My concern is that more businesses will fail unless the federal government steps in to help with an extension of the CEBA loan deadline to the end of 2025. If we give businesses more time to repay these loans, we believe more of them will survive.
Reducing Credit Card Fees can Boost Competitiveness
It is not just crushing debt that has been squeezing small business owners. High credit card fees have been top of mind for many small businesses, especially those in consumer-facing sectors.
“A majority (81%) of small firms surveyed by CFIB say they take a hit to their bottom line to cover the costs of accepting credit cards.”
More Canadians than ever have been using credit cards in the last few years due to the pandemic, growing online sales, and inflationary pressures. But processing fees for merchants add up quickly. In fact, a majority (81%) of small firms surveyed by CFIB say they take a hit to their bottom line to cover the costs of accepting credit cards.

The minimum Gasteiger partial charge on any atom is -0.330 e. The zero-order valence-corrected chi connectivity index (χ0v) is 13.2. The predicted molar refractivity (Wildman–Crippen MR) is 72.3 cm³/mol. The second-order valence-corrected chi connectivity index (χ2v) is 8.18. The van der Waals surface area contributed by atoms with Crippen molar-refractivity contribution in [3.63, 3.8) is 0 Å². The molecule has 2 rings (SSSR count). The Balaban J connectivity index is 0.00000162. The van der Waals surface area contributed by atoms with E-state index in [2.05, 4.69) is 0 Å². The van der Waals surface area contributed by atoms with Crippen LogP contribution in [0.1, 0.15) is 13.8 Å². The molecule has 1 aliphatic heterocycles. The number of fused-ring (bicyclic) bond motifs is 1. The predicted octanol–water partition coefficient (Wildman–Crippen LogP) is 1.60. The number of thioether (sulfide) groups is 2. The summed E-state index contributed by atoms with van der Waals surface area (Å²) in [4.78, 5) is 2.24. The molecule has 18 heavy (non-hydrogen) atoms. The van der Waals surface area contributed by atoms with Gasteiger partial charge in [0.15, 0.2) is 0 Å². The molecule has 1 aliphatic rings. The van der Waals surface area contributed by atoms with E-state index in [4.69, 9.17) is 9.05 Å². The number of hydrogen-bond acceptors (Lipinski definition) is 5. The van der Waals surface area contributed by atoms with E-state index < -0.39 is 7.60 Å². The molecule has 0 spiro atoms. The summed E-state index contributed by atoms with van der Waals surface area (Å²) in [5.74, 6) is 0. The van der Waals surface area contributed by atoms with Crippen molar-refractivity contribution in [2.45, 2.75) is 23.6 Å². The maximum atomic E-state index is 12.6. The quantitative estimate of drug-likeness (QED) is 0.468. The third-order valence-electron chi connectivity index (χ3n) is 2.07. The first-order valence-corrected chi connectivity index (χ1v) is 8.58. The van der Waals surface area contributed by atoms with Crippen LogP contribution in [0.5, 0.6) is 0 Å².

CFIB has long been fighting to see a reduction in credit card fees and was pleased when the 2023 federal budget brought some relief on the credit card front. The federal government reached a deal with Visa and Mastercard to lower credit card fees by up to 27%. Ottawa has also committed to encouraging reductions to other cards, such as American Express. While the government has yet to share more details, the announcement was welcome news. It would give small businesses some breathing room and alleviate some of their financial pressures.